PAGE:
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Workers' Comp Class Codes 101

Workers' Comp Class CodesWorkers' Comp Class Codes
min read
August 21, 2023

As business owners, you want to get the most accurate—and the most competitive—workers’ compensation rates. And one factor that will, in part, determine those workers’ compensation insurance rates? Workers’ comp class codes.

Workers’ comp class codes are an integral part of the workers' comp system—and proper classification is a must if you want to secure the most accurate and competitive rates for your small business.

But what, exactly, are workers’ compensation class codes? How are they used? And how do you track down the right classification code for your state and your workers—and ensure that you’re getting the right workers’ compensation insurance at the right price?

What Are Workers’ Comp Class Codes—and What Are They Used for?

First things first. What, exactly, are workers’ compensation class codes—and what are they used for?

Workers’ comp class codes are numerical codes (either three or four digits) that are assigned to different types of work. Insurance companies will use a class code to determine the amount of risk associated with a specific type of work—and then use that risk assessment to determine the base rate for workers’ compensation insurance.

For example, let’s say you operate a business in California and you hire an outside sales person, whose job consists of working out in the field, making sales calls to potential customers and generating new business for your company. If you were applying for workers’ comp insurance, you would use the class code 8742—the class code for “salespersons - outside”. That class code tells the insurance company what your new employee is responsible for and what level of risk is associated with their role—and from there, they can assign the appropriate workers’ comp rate.

What Does WC Code Mean?

If you’ve been looking into workers’ comp insurance, you might have seen the term “WC code” and wondered what, exactly, does that mean—and how (if at all) does it relate to class codes?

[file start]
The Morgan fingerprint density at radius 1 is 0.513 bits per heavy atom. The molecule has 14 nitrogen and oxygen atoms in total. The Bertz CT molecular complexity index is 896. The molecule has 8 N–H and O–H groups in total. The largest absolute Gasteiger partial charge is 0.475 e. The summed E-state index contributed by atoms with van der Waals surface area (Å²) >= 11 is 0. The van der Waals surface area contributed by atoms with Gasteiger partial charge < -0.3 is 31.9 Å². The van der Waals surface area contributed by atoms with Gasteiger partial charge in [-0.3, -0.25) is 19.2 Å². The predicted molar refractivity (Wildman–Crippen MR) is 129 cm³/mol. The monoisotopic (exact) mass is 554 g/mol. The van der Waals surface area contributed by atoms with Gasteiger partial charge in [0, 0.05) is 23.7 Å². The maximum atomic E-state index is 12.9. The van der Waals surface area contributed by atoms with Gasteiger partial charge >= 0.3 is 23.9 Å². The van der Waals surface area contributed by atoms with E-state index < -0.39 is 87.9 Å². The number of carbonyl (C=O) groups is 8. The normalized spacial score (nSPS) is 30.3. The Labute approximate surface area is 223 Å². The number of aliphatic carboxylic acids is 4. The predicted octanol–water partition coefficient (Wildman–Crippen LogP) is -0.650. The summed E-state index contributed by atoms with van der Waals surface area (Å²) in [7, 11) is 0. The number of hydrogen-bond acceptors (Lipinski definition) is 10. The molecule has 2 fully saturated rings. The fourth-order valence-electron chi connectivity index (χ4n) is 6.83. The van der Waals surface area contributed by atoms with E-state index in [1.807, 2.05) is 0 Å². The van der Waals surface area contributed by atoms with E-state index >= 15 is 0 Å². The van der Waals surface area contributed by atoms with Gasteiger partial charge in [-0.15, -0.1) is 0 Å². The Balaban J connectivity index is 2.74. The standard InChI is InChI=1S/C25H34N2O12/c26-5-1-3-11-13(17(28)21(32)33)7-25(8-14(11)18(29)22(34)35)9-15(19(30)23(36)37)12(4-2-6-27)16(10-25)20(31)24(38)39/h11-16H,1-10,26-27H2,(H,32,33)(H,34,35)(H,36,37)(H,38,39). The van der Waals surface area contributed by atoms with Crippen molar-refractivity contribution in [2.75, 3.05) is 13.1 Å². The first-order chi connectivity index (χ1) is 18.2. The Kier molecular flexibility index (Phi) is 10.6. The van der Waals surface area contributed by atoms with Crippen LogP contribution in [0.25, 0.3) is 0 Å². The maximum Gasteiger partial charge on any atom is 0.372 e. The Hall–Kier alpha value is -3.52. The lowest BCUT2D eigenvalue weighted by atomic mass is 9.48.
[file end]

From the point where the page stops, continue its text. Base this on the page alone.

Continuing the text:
Sometimes, people abbreviate workers’ comp class code to WC code—so WC code is just another way of saying workers’ comp class code.

Why Are Class Codes Important?

The workers’ compensation classification system is important because it is one of the determining factors insurance agents use to determine workers’ compensation insurance rates.

As mentioned, when an insurance agent sees a workers’ comp class code, it tells them how much risk is associated with the job—and, generally speaking, the higher the risk, the higher the workers’ comp insurance premium. So, having an accurate class code for all the employees in your business will ensure that you’re getting accurate, competitive rates for workers’ comp insurance—and you aren’t over (or under) paying for your insurance.

For example, answering phones carries less risk than welding, since you’re less likely to injury yourself answering phones than you are fusing metal—and, as such, less likely to need to file a workers’ comp claim. So, the insurance rates for a receptionist are generally going to be lower than a welder. The workers’ comp class code gives your insurer insight into the risk level of each role; that way, they can assign the correct rates. If your code is inaccurate, they don’t have the information they need to provide accurate pricing for workers’ comp insurance—and you could find yourself with a rate that’s too high (for example, if your receptionist position was coded as a welder) or too low (if your welder position was coded as a receptionist). 

If your rates end up being too high, you will get a refund at the end of the policy—but that’s money you could have spent throughout the year on your business. And if your rates are too low? Then you’ll find yourself dealing with a large, unexpected audit bill from the insurance company—which can put your business in serious financial jeopardy.